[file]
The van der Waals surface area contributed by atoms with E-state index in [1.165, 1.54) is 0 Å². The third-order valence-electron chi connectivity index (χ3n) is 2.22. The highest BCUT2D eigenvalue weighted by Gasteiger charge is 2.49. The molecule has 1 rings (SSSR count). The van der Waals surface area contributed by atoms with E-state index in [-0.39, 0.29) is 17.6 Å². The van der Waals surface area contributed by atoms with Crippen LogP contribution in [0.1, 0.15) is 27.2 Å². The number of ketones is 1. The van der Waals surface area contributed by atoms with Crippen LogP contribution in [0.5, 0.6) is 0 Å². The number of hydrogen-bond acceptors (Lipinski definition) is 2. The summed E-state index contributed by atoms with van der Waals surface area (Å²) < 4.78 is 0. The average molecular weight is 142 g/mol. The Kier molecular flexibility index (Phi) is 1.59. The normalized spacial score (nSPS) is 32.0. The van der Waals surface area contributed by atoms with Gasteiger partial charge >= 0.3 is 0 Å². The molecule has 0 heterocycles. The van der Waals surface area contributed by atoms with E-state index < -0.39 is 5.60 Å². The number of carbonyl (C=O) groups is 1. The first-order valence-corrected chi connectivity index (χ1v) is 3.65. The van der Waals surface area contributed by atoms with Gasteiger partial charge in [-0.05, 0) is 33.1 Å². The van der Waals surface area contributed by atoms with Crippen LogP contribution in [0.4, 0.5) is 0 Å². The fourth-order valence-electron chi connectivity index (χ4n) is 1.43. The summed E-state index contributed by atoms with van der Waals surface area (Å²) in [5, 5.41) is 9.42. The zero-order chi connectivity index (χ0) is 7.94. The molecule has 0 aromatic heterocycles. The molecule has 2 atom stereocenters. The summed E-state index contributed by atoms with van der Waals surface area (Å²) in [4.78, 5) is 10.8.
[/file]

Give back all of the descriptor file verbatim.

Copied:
The van der Waals surface area contributed by atoms with E-state index in [1.165, 1.54) is 0 Å². The third-order valence-electron chi connectivity index (χ3n) is 2.22. The highest BCUT2D eigenvalue weighted by Gasteiger charge is 2.49. The molecule has 1 rings (SSSR count). The van der Waals surface area contributed by atoms with E-state index in [-0.39, 0.29) is 17.6 Å². The van der Waals surface area contributed by atoms with Crippen LogP contribution in [0.1, 0.15) is 27.2 Å². The number of ketones is 1. The van der Waals surface area contributed by atoms with Crippen LogP contribution in [0.5, 0.6) is 0 Å². The number of hydrogen-bond acceptors (Lipinski definition) is 2. The summed E-state index contributed by atoms with van der Waals surface area (Å²) < 4.78 is 0. The average molecular weight is 142 g/mol. The Kier molecular flexibility index (Phi) is 1.59. The normalized spacial score (nSPS) is 32.0. The van der Waals surface area contributed by atoms with Gasteiger partial charge >= 0.3 is 0 Å². The molecule has 0 heterocycles. The van der Waals surface area contributed by atoms with E-state index < -0.39 is 5.60 Å². The number of carbonyl (C=O) groups is 1. The first-order valence-corrected chi connectivity index (χ1v) is 3.65. The van der Waals surface area contributed by atoms with Gasteiger partial charge in [-0.05, 0) is 33.1 Å². The van der Waals surface area contributed by atoms with Crippen LogP contribution in [0.4, 0.5) is 0 Å². The fourth-order valence-electron chi connectivity index (χ4n) is 1.43. The summed E-state index contributed by atoms with van der Waals surface area (Å²) in [5, 5.41) is 9.42. The zero-order chi connectivity index (χ0) is 7.94. The molecule has 0 aromatic heterocycles. The molecule has 2 atom stereocenters. The summed E-state index contributed by atoms with van der Waals surface area (Å²) in [4.78, 5) is 10.8.